Remember, this process takes time, and you need to allow enough of it for the scan to complete; don’t expect instant miracles.

Recovering Lost Data

Despite the "push-button" simplicity of Data Rescue PC3, it helps to have a rudimentary understanding of how the operating system "deletes" data. Understanding how data recovery software works will help you avoid elementary mistakes that could render the data unrecoverable.

The key thing to understand is that the file system on a hard drive is made up of a huge number of clusters of a certain size. Exact sizes may vary depending on the specific file system or selection during formatting, but typically clusters range from 4KB to 64KB.

Files that are larger than a cluster – which are the majority of files – are stored across multiple clusters, and indexed in a manner that allows them to be stored at non-contiguous locations on the storage drive.

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Figure 2: Data Rescue PC3 neatly sorts detected files into category folders and subfolders making it easy to find files.

In the interest of speed, deleting a file erases only the index. That's why it takes less than a second to delete a 1GB file, but a much longer time when deleting a thousand 1KB files. This characteristic also makes it possible to undelete files, though there is nothing to prevent the operating system from reusing and overwriting orphaned clusters of a deleted file.

 That's why it's imperative not to copy new data (or install software) onto the storage drive before you attempt file recovery.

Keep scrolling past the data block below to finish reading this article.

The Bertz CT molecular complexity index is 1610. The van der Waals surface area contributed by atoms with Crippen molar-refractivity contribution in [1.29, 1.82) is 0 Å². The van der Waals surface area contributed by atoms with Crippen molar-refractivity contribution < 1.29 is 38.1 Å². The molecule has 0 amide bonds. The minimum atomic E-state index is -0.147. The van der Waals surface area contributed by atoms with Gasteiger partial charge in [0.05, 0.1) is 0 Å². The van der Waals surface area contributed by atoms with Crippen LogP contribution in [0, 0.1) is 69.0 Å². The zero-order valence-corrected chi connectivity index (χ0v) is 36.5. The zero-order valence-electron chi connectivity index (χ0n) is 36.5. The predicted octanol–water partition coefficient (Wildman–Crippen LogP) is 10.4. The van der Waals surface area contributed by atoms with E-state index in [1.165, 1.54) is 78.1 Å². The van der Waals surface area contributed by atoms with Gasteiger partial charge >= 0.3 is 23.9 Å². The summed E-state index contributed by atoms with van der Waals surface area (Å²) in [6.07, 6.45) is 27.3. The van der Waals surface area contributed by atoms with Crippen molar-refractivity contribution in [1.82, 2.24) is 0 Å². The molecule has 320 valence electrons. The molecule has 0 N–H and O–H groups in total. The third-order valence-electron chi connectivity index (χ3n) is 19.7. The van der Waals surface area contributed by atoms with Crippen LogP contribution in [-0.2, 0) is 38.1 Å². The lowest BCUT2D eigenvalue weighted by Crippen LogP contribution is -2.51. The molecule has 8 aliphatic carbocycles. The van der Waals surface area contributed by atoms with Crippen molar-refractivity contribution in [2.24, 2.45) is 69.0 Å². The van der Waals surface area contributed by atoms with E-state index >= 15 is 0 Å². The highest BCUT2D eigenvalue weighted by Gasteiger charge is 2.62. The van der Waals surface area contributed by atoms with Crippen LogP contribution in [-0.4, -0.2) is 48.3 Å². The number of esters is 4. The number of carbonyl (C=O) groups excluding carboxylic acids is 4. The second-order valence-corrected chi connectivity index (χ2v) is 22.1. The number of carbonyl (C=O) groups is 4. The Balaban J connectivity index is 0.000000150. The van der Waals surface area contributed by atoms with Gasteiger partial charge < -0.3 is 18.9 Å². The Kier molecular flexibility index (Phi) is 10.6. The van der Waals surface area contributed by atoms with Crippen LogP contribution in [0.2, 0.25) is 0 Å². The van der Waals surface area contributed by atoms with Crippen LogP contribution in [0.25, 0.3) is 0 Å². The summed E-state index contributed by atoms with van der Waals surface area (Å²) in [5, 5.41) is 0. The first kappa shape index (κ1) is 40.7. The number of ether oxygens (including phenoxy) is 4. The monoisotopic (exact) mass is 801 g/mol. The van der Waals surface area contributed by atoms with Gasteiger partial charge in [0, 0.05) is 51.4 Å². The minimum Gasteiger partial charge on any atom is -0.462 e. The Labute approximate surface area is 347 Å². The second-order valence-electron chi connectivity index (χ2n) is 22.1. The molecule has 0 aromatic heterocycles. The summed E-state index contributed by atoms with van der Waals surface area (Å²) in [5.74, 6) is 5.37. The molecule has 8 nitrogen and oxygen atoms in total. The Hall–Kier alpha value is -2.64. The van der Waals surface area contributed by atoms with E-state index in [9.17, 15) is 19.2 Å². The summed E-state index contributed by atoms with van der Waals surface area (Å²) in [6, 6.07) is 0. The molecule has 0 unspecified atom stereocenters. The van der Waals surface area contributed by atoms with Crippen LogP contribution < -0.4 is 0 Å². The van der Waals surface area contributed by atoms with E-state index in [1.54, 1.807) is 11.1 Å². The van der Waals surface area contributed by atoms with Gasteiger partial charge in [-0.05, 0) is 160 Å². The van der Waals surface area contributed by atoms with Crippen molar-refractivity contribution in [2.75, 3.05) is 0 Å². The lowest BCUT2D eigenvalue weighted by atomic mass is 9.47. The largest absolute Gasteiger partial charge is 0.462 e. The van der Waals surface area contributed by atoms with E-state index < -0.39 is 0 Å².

Of course, many modern file systems come with advanced features -- such as journaling, encryption, compression and a range of other features -- that prevent files from being corrupted. Obviously, the sophistication of the data recovery software can have a big effect when it comes to a successful recovering your data. 

Emergency Boot CD

Data Rescue PC3 comes with an emergency bootable CD, which allows scanning to take place without loading the software. This is crucial when recovering files from the primary hard drive of a laptop, for example, that does not already have Data Rescue PC3 installed, or when the laptop won’t boot.

After booting from the CD, Data Rescue PC3 automatically accesses the drive and a wizard provides guidance through the data recovery process. You can then copy the files selected for recovery to a second HDD, an external USB or FireWire hard drive, or through the network. You need a minimum of 64MB of RAM to use the boot CD, and that the use of full disk encryption on the HDD will prevent this approach from working.

Conclusion: Data Rescue PC3

We really like how Data Rescue PC3 automatically sorts out discovered files based on file type. The emergency boot CD is a nice touch, though a bootable USB may be more useful as optical drives continue to be phased out.

Overall, Data Rescue PC3 is a polished piece of software that works as advertised. And at a price of just $99, it is certainly a worthwhile tool to keep in your small business IT arsenal.

Paul Mah covers technology for SMBs for Small Business Computing and for IT Business Edge. He also shares his passion for and knowledge of everything from networking to operating systems as an instructor at Republic Polytechnic in Singapore, and is a contributor to a number of tech sites, including Ars Technica and TechRepublic.

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This article was originally published on Friday Apr 12th 2013